Cleaning Up After Somebody Else’s Sh*t for Military Justice Part 2

It is no secret that taking over a client’s case after less than zealous counsel was in the driver’s seat early on in the case frustrates me. I imagine it irritates other hard working attorneys. In a previous post I covered the frustration that comes from cookie cutter legal advice.

Trashed opportunity is the second kind of sh*t that I deplore being required to fix.

Some uniformed legal assistance attorneys and a smattering of newly minted uniformed defense counsel are wasting their client’s opportunities for advocacy.

For Officers (promotable to O-4) who become subject to a command investigation, they are entitled to respond to any derogatory findings. Many are being told by lawyers in the military system that they should not respond to the findings (which can be changed, by the way) until the findings are used in a reprimand or nonjudicial punishment against them. Wait – what? I take issue with telling a military client to foreclose on giving a statement as part of the investigation in 99 times out of 100. At least in that situation, there could be a shred of sound advice to “wait and see what they have on you.” But after the entire investigation is served on the Officer? No, never. Even if the command ignores the response matters, they did not waste their opportunity for advocacy. Even if the command takes derogatory action like dishing out a reprimand, it still was not a wasted effort. Because guess what? WHEN they next send that Officer to a board of inquiry to try to fire him, the investigation rebuttal becomes a required exhibit at his board. Perhaps those matters did not persuade the command, but you haven’t wasted a chance that they could resonate with a voting member of the board.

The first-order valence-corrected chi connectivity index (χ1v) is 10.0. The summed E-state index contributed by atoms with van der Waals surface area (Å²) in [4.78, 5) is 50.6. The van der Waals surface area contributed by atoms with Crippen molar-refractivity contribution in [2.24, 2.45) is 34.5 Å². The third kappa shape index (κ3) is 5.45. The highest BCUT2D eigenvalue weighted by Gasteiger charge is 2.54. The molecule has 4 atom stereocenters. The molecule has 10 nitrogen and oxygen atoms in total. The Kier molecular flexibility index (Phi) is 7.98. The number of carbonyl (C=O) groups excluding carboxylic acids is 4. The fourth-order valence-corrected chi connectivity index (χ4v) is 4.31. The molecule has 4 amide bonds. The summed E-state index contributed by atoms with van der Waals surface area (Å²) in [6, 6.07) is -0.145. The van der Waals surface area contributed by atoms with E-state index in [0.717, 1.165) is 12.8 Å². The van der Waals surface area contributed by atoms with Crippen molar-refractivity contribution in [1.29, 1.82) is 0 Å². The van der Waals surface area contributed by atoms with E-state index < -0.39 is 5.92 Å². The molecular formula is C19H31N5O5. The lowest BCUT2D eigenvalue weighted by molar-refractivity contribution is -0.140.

Can I guarantee that advocating at each stage will mean a different result? Certainly not. But why would anyone waste the chance to change the course of a given trajectory on a case? Even if the deciding commander is not swayed, we are always mindful of the “long game” – if the administrative action is heading to an eventual potential elimination, the board members will see these advocacy responses instead of a packet of “evidence” entirely shaped by the government.

Never waste an opportunity. Every client deserves a voice. Why silence it? If an attorney is telling you to waste a chance, you may want to evaluate if the core of their advice is a lack of desire to work on your behalf. Ensure your representation is prepared and ready to leverage all possible advantages on your behalf.


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